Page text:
Michael B. Jordan's Instagram About Inclusion Riders Has Me Cheering So Hard

Tim P. Whitby/Getty Images Entertainment/Getty Images

The term "inclusion rider" has been on everyone's lips since the Academy Awards aired on March 4. With gender equality movements #MeToo and Time's Up, clearly celebrities want to see changes made within their industry. Well, Michael B. Jordan said he'll use an inclusion rider from here on out through his career, and it's everything.

Jordan took to Instagram on March 6 to announce the decision to use a form of the rider, which is a clause in an actor's contract in which an actor or actress demands representation of diversity among cast and crew members on a film set in order to do a film. In the post, he shared a photo of him with actress Alana Mayo and another companion along with a powerful caption explaining why he made this decision.

He wrote,

In support of the women & men who are leading this fight, I will be adopting the Inclusion Rider for all projects produced by my company Outlier Society. I’ve been privileged to work with powerful woman & persons of color throughout my career & it’s Outlier’s mission to continue to create for talented individuals going forward. If you want to learn more about how to support the cause – link in bio. #OutlierSociety#AnnenbergInclusionInitiative

In his Instagram bio, Jordan includes a link to University of Southern California (USC)'s Annenberg Inclusion Initiative. According to its website, this initiative is dedicated to finding research-based solutions to tackling inequality in career fields through three different methods, including research, advocacy, and action.

The inspiration behind Jordan's decision must have been spurred by Frances McDormand's inspiring speech during the 90th Academy Awards after winning the Oscar for Best Lead Actress for her role in Three Billboards Outside Ebbing, Missouri on March 4. In her speech, she not only made every female Academy Award nominee stand in solidarity, but she also brought to a light an extremely important, but rarely discussed, topic within the film industry.

She said,

Look around, because we all have stories to tell and projects that need financing. Invite us into your office in a couple of days, and we’ll tell you all about them. I have two words to leave with you tonight. Inclusion. Rider.

Mic. Drop.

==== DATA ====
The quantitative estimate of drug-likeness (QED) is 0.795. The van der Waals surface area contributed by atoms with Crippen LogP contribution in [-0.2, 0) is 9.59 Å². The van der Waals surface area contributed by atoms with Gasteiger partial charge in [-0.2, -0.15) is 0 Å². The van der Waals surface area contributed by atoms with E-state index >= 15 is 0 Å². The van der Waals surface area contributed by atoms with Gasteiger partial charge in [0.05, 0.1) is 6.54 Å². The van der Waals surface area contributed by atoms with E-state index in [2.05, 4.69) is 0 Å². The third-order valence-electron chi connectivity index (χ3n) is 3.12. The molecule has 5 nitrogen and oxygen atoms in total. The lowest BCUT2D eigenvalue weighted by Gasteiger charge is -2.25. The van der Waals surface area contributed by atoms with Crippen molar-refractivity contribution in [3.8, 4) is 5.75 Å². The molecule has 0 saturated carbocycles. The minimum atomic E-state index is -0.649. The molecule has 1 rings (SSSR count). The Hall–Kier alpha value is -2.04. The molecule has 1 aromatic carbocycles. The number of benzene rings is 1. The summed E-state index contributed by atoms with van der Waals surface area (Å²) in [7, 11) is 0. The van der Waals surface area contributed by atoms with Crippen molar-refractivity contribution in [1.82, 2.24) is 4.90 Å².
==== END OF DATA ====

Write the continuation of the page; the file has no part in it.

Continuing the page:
For those looking for an airtight definition of inclusion rider, the Annenberg Inclusion Initiative has its own definition.

It reads,

The concept is that A-list actors can incorporate a clause in their contracts that stipulates that inclusion — both on camera and behind the scenes for crew members — be reflected in films. The rider states that women, people of color, people with disabilities, and members of LGBT and marginalized communities who are traditionally underrepresented be depicted on screen in proportion to their representation in the population.

So for those behind this idea and looking to learn more about the concept, Annenberg Inclusion Initiative founder Stacey L. Smith has the answers. During her 2016 TED Talk, Smith discussed the importance of portraying a realistic world in cinema, specifically by showcasing diversity in a number of different roles whether that be leading or minor.

“An inclusion rider implemented by an A-lister in their contract can stipulate that those roles reflect the world in which we actually live,” Smith said.

A resounding "duh" sounds off the walls. I personally can't believe it's taken so long for this concept to hit the Hollywood industry, but I guess better late than never right?

Leave it to Michael B. Jordan to be one of the inspiring stars to spearhead this necessary change. Since his appearance as villian Erik Killmonger in the triumphant Black Panther film, it's obvious that off-screen Jordan is a true hero to us all.

Conversations surrounding movements for gender equality like Time's Up and #MeToo are still going strong, but words can only do so much. Cheers to seeing change actually being made, and here's to more celebrities standing up for what's right.

Ugh, I love you Michael B. Jordan.